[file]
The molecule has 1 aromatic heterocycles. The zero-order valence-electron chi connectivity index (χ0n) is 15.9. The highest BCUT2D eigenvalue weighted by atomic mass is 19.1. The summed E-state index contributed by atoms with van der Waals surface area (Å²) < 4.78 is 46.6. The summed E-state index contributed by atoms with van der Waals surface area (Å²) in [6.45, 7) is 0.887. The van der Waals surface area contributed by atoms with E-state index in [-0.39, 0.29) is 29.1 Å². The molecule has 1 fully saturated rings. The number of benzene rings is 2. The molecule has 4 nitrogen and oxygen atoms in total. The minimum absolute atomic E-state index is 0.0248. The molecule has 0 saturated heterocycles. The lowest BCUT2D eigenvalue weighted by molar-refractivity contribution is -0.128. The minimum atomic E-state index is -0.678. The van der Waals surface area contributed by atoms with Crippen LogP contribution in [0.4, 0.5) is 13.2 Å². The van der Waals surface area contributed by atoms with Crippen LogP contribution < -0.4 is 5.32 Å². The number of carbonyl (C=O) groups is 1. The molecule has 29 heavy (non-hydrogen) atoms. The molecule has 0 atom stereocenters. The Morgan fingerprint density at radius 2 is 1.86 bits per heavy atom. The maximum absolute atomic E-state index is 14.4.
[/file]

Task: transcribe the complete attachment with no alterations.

The molecule has 1 aromatic heterocycles. The zero-order valence-electron chi connectivity index (χ0n) is 15.9. The highest BCUT2D eigenvalue weighted by atomic mass is 19.1. The summed E-state index contributed by atoms with van der Waals surface area (Å²) < 4.78 is 46.6. The summed E-state index contributed by atoms with van der Waals surface area (Å²) in [6.45, 7) is 0.887. The van der Waals surface area contributed by atoms with E-state index in [-0.39, 0.29) is 29.1 Å². The molecule has 1 fully saturated rings. The number of benzene rings is 2. The molecule has 4 nitrogen and oxygen atoms in total. The minimum absolute atomic E-state index is 0.0248. The molecule has 0 saturated heterocycles. The lowest BCUT2D eigenvalue weighted by molar-refractivity contribution is -0.128. The minimum atomic E-state index is -0.678. The van der Waals surface area contributed by atoms with Crippen LogP contribution in [0.4, 0.5) is 13.2 Å². The van der Waals surface area contributed by atoms with Crippen LogP contribution < -0.4 is 5.32 Å². The number of carbonyl (C=O) groups is 1. The molecule has 29 heavy (non-hydrogen) atoms. The molecule has 0 atom stereocenters. The Morgan fingerprint density at radius 2 is 1.86 bits per heavy atom. The maximum absolute atomic E-state index is 14.4.